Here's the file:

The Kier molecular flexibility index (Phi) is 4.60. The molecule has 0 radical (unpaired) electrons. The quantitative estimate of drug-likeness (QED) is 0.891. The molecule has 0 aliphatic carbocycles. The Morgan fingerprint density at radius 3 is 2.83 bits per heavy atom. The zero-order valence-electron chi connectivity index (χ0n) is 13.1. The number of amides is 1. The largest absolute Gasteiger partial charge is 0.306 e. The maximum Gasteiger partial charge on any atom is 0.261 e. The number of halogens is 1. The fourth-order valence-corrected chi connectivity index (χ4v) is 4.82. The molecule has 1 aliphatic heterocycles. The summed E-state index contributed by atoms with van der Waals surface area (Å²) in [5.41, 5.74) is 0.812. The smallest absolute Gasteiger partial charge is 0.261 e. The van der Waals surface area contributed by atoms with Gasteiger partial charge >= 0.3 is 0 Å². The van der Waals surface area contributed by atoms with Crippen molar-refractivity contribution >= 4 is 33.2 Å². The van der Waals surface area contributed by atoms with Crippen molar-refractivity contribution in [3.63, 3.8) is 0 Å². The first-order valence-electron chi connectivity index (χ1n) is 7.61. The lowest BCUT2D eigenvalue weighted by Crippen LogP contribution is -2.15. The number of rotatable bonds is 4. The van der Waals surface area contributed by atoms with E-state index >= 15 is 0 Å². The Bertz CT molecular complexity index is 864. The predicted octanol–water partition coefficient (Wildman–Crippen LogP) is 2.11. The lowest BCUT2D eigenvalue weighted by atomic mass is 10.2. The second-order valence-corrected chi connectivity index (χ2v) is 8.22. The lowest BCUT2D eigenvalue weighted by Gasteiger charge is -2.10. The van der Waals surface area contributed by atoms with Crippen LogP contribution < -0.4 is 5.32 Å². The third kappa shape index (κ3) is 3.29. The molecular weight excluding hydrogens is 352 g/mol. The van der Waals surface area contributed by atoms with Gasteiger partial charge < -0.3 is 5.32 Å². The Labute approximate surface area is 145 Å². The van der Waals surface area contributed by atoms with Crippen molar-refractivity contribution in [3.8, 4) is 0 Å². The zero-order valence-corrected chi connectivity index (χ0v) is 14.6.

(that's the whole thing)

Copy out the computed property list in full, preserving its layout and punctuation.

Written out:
The Kier molecular flexibility index (Phi) is 4.60. The molecule has 0 radical (unpaired) electrons. The quantitative estimate of drug-likeness (QED) is 0.891. The molecule has 0 aliphatic carbocycles. The Morgan fingerprint density at radius 3 is 2.83 bits per heavy atom. The zero-order valence-electron chi connectivity index (χ0n) is 13.1. The number of amides is 1. The largest absolute Gasteiger partial charge is 0.306 e. The maximum Gasteiger partial charge on any atom is 0.261 e. The number of halogens is 1. The fourth-order valence-corrected chi connectivity index (χ4v) is 4.82. The molecule has 1 aliphatic heterocycles. The summed E-state index contributed by atoms with van der Waals surface area (Å²) in [5.41, 5.74) is 0.812. The smallest absolute Gasteiger partial charge is 0.261 e. The van der Waals surface area contributed by atoms with Gasteiger partial charge >= 0.3 is 0 Å². The van der Waals surface area contributed by atoms with Crippen molar-refractivity contribution >= 4 is 33.2 Å². The van der Waals surface area contributed by atoms with Crippen molar-refractivity contribution in [3.63, 3.8) is 0 Å². The first-order valence-electron chi connectivity index (χ1n) is 7.61. The lowest BCUT2D eigenvalue weighted by Crippen LogP contribution is -2.15. The number of rotatable bonds is 4. The van der Waals surface area contributed by atoms with E-state index >= 15 is 0 Å². The Bertz CT molecular complexity index is 864. The predicted octanol–water partition coefficient (Wildman–Crippen LogP) is 2.11. The lowest BCUT2D eigenvalue weighted by atomic mass is 10.2. The second-order valence-corrected chi connectivity index (χ2v) is 8.22. The lowest BCUT2D eigenvalue weighted by Gasteiger charge is -2.10. The van der Waals surface area contributed by atoms with Crippen LogP contribution < -0.4 is 5.32 Å². The third kappa shape index (κ3) is 3.29. The molecular weight excluding hydrogens is 352 g/mol. The van der Waals surface area contributed by atoms with Gasteiger partial charge < -0.3 is 5.32 Å². The Labute approximate surface area is 145 Å². The van der Waals surface area contributed by atoms with Crippen molar-refractivity contribution in [3.8, 4) is 0 Å². The zero-order valence-corrected chi connectivity index (χ0v) is 14.6.